Petrozavodsk: Trains and Art

Our train left Saint Petersburg at 06:32 last Monday for Petrozavodsk. Every time I take a train I am reminded of how much I enjoy traveling by rail. Trains and thinking seem to go hand-in-hand. I had a few drawings left to make for the exhibition and I managed to finish them between looking outside and practising my Russian. The buildings of Saint Petersburg quickly faded and were replaced by dense forests. Flooded forests. It seems that beavers have been taking advantage of the melt water. Busily creating a network of water trails, pools, dams and lodges. There is nothing quite like a train trip to help you process. Draw. Look outside. Think. Practice my few Russian words. “Do you speak English?” is my newest addition to my Russian vocabulary (it has already proved useful). After three stops and five hours our train pulled into the station at Petrozavodsk. We were met on the platform by Varvara, the point person for the residency and exhibition. I have been in contact with her over the past five months and it was lovely to finally meet her in person. She gave us a tour of the city as she drove us to our apartment. Showing us grocery stores, points of interest and briefly explaining the history of the city and the area. Petrozavodsk is a creative centre and has many museums, theatres, galleries and public art. We also drove past the lake which is still mainly frozen with thick ice. The apartment is located in a large 9-10 story building. Most of the people that live here are in the arts as well: musicians, artists and dancers. Our apartment is nice and bright and has its own kitchen, washing machine and a shower that looks like it is from the future. The highlight is that our windows look down onto the neighbourhood zoo!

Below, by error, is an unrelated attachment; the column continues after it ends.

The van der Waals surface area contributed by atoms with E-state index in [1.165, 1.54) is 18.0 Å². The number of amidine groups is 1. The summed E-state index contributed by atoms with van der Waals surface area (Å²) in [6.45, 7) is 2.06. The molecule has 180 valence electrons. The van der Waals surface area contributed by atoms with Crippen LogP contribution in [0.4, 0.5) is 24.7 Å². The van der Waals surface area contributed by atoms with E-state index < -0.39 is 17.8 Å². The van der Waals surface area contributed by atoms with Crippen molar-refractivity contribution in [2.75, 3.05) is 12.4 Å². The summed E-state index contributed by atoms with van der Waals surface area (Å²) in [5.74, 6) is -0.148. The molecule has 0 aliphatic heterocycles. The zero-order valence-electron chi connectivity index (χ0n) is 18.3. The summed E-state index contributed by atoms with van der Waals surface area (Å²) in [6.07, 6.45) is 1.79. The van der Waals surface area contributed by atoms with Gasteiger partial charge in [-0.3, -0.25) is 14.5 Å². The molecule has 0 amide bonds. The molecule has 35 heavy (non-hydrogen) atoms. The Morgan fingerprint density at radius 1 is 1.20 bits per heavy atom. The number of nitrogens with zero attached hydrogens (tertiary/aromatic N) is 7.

Tuesday, Wednesday and Thursday we worked on installing the Cetology exhibition at the Vyhod Media Centre. Between four of us we matted and framed all the drawings and installed most of the pieces during the first day. The big (and time consuming) installation that I am creating involves sewing 3,300 paper triangles onto pieces of nylon thread. The next two days were spent stringing. From waking up to going to sleep: each day was full of triangles. We finished at the end of the third day. I am grateful for all the help I had with installing and setting up and I am impressed by the fantastic team that works at the Media Centre!

We were also invited to go with the Media Centre team to an art opening at the City Gallery. It was a double opening for both a traveling retrospective exhibition of a well known 20th Century female painter from Russia and also the first solo exhibition for a young artist from Petrozavodsk (now living and teaching in Saint Petersburg). I enjoy going to art openings abroad because they always surprise me how universal they are. It is easy to feel connected to people that also love art because there is this shared interest.

One thought on “Petrozavodsk: Trains and Art

  1. Twenty-thirty years from now you will look back on these words of wonder, diligence, and collaboration, and they will form the beginnings of your autobiography. And they will be a compass to so many others.

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